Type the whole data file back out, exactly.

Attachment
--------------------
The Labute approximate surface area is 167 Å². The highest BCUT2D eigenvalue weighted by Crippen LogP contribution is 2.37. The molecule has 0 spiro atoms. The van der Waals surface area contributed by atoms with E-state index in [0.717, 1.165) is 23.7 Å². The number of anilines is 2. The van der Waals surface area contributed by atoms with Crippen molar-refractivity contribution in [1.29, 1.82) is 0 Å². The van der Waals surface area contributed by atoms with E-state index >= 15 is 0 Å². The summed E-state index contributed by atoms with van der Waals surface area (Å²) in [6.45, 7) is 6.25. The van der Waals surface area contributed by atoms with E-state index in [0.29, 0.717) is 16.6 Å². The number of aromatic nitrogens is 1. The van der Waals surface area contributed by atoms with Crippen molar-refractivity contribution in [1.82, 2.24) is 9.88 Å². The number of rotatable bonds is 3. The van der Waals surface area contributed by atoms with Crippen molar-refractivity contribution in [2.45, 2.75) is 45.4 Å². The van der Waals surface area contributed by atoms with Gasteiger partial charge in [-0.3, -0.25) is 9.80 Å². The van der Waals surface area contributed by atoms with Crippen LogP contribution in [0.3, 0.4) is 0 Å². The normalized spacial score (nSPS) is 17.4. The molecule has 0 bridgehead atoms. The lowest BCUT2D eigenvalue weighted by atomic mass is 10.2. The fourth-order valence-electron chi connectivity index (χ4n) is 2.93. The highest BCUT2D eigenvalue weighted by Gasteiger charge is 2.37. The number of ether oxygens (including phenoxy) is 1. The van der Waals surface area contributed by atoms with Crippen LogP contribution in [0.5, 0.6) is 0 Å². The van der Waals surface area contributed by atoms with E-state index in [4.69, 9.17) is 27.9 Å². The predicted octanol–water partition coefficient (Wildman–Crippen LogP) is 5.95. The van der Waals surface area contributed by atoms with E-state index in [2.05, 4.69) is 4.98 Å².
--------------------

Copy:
The Labute approximate surface area is 167 Å². The highest BCUT2D eigenvalue weighted by Crippen LogP contribution is 2.37. The molecule has 0 spiro atoms. The van der Waals surface area contributed by atoms with E-state index in [0.717, 1.165) is 23.7 Å². The number of anilines is 2. The van der Waals surface area contributed by atoms with Crippen molar-refractivity contribution in [1.29, 1.82) is 0 Å². The van der Waals surface area contributed by atoms with E-state index >= 15 is 0 Å². The summed E-state index contributed by atoms with van der Waals surface area (Å²) in [6.45, 7) is 6.25. The van der Waals surface area contributed by atoms with E-state index in [0.29, 0.717) is 16.6 Å². The number of aromatic nitrogens is 1. The van der Waals surface area contributed by atoms with Crippen molar-refractivity contribution in [1.82, 2.24) is 9.88 Å². The number of rotatable bonds is 3. The van der Waals surface area contributed by atoms with Crippen molar-refractivity contribution in [2.45, 2.75) is 45.4 Å². The van der Waals surface area contributed by atoms with Gasteiger partial charge in [-0.3, -0.25) is 9.80 Å². The van der Waals surface area contributed by atoms with Crippen LogP contribution in [0.3, 0.4) is 0 Å². The normalized spacial score (nSPS) is 17.4. The molecule has 0 bridgehead atoms. The lowest BCUT2D eigenvalue weighted by atomic mass is 10.2. The fourth-order valence-electron chi connectivity index (χ4n) is 2.93. The highest BCUT2D eigenvalue weighted by Gasteiger charge is 2.37. The number of ether oxygens (including phenoxy) is 1. The van der Waals surface area contributed by atoms with Crippen LogP contribution in [0.5, 0.6) is 0 Å². The van der Waals surface area contributed by atoms with E-state index in [4.69, 9.17) is 27.9 Å². The predicted octanol–water partition coefficient (Wildman–Crippen LogP) is 5.95. The van der Waals surface area contributed by atoms with E-state index in [2.05, 4.69) is 4.98 Å².